|You are in: Special Report: 1999: 09/99: Farming in crisis|
Tuesday, 14 September, 1999, 16:11 GMT 17:11 UK
Midwest farmers going bust
By BBC North America Correspondent Brian Barron and News Online's Kevin Anderson.
The US states of North and South Dakota have laws that restrict the spread of what are called corporate farms, but small farmers are still going bust.
All across the Grain Belt stand abandoned homesteads, symbols of untold stories of failure, flight from the land, and even suicide.
For those farmers who do not survive economically, auctioneers perform last rites, selling combine harvesters and other specialised machinery at knockdown prices.
Law on their side
In an attempt to curb farm failures, voters in the US state of South Dakota passed a law by referendum that bans new corporate farms in the state.
The measure is called Amendment E, and Don Hoogestraat, who raises pigs and grows wheat, says it is long overdue.
Many independent farmers like Mr Hoogestraat denounce corporate farm entrepreneurs as predators who prey on the misfortunes of others, treating once independent farmers like serfs in feudal Europe.
"It is very threatening" he says, "in fact they are trying at this particular time, and for the last two years to take over the entire industry. We feel they are also controlling the prices with over-production. It has caused quite a deal of unrest between neighbours. Neighbours are not as friendly any more as they used to be due to that particular fact."
Agricultural economist John Ikerd says that massive agricultural corporations are using their market and political power to pass along the environmental, economic and social costs of large-scale agriculture to farmers and rural communities.
When agricultural corporations have an unanticipated oversupply, they reduce the volume of hogs or chickens supplied to the their farmers, said Mr Ikerd who works with the sustainable agriculture programme at the University of Missouri at Columbia.
"That means that (chicken) houses are sitting idle for four to six weeks a year, and the farmers are only paid on the basis of the number of birds that go through the house," he said, adding that corporations "shift the burden of unfavourable market conditions onto the producer," or rather the farmer.
Corporations also pass along the environmental effects of intensive agricultural to farmers and local communities, he said.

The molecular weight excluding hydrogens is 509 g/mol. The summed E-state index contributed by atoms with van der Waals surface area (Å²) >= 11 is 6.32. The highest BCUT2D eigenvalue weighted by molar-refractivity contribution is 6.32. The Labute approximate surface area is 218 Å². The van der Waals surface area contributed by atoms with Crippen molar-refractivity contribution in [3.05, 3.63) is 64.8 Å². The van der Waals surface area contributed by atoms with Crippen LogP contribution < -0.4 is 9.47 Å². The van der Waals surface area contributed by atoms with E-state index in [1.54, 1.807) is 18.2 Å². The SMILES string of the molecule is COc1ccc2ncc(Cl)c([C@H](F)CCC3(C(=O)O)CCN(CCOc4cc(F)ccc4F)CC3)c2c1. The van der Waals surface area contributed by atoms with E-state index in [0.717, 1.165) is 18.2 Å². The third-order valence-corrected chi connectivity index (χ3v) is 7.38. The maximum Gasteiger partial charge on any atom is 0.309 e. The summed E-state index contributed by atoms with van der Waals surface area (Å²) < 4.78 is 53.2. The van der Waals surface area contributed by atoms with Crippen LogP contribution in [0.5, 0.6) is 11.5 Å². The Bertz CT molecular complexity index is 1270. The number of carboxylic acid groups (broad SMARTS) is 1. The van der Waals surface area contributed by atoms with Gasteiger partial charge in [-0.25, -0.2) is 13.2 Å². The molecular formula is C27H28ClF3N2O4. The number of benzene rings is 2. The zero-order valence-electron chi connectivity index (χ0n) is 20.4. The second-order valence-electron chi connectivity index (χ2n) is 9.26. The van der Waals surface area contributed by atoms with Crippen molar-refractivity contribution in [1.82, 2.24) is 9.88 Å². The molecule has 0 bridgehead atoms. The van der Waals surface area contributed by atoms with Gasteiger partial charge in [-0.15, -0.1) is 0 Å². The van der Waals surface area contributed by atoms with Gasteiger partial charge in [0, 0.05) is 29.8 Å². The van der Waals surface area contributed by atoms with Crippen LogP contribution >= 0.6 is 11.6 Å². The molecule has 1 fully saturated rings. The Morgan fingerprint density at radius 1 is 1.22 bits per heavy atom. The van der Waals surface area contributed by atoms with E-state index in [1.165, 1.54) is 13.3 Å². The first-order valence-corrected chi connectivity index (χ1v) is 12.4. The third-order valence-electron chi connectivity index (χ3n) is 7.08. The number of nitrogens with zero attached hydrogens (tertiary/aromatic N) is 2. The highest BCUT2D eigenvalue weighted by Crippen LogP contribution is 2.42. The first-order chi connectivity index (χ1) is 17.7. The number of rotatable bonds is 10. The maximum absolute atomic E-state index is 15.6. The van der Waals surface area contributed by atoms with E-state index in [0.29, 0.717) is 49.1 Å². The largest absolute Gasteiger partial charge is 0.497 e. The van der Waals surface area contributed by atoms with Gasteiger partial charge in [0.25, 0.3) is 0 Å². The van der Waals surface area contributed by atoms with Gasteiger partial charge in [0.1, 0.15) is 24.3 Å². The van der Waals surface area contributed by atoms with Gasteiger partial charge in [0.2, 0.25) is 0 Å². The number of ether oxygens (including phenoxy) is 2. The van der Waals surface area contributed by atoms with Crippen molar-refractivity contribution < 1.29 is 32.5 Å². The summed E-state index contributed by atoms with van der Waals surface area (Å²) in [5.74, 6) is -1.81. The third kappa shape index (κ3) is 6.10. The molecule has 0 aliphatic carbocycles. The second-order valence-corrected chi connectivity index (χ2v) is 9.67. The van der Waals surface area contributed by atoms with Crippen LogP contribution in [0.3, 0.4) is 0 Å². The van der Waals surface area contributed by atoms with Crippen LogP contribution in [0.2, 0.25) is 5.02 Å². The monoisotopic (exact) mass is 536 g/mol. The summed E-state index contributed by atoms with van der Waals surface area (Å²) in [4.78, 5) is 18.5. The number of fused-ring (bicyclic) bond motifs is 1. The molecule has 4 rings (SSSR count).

Some massive hog operations in northern Missouri produce as much waste as Kansas City, but the contracts are written so that the farmers are responsible for the large amount of waste produced by raising a large amount of livestock in a small space, he said.
Consolidation in agriculture has also hurt rural communities. With fewer farmers required to work the land corporate agriculture "virtually continues to shut them down," he said.
Death of independent markets
Mr Ikerd said consolidation and corporate contracts had led to the decline of independent markets, apart from direct contractual relationships between agricultural corporations and individual farmers.
Hog, cattle and, soon even grain production were simply following the model of the poultry industry, where only a handful of corporations control almost 100% of the production of chickens in the US, said Mr Ikerd.
He estimates that the largest 50 hog operations in the US already have over half of the country's total hog production, and more than 60% of the hogs produced in the US are raised under contract.
Arlo Biere, also an agricultural economist, says the trend in consolidation is nothing new. It began in the 1930s.
The changes are part of economic development and technical change, said Mr Biere, who is a professor at the Kansas State University.
Part of the impetus for contract agriculture is quality control, and in modern agriculture, increasingly genetic engineering is used to select desirable traits. GM foods will also drive the increase in contract agriculture.
But these market and technological changes driving consolidation will mean fewer farmers will be able to make a living from production agriculture.
Professor Biere says that the US will not be impacted as greatly as other countries because a smaller percentage of the population is involved in agriculture.
Also, he says that the farming population is growing older, which means that many farmers will soon be retiring, helping to reduce the number of active farmers.
But he does not believe that contract agriculture is necessarily negative for the remaining farmers. It is in the agricultural companies' best interest to treat the farmers, their suppliers, well.
"As the car industry and retailers have realised, it doesn't pay for them to drive their suppliers bankrupt," he said.
Adapt or fail
Back in South Dakota, 100 miles to the north of the Hoogestraat farm, Lester Moeller is a convert to corporate factory farming.
Mr Moeller says: "For me it is a steady form of income, it is a steady job. I only do this for a few hours a day and then I'm done - I can still go out and farm and plant what I want. There is no such thing as a free person in a world market anymore."
Where there were 84,000 individual farmers, today there are just 23,000 left. Legislation may delay the spread of corporate farming, but in America, market forces usually triumph in the end.
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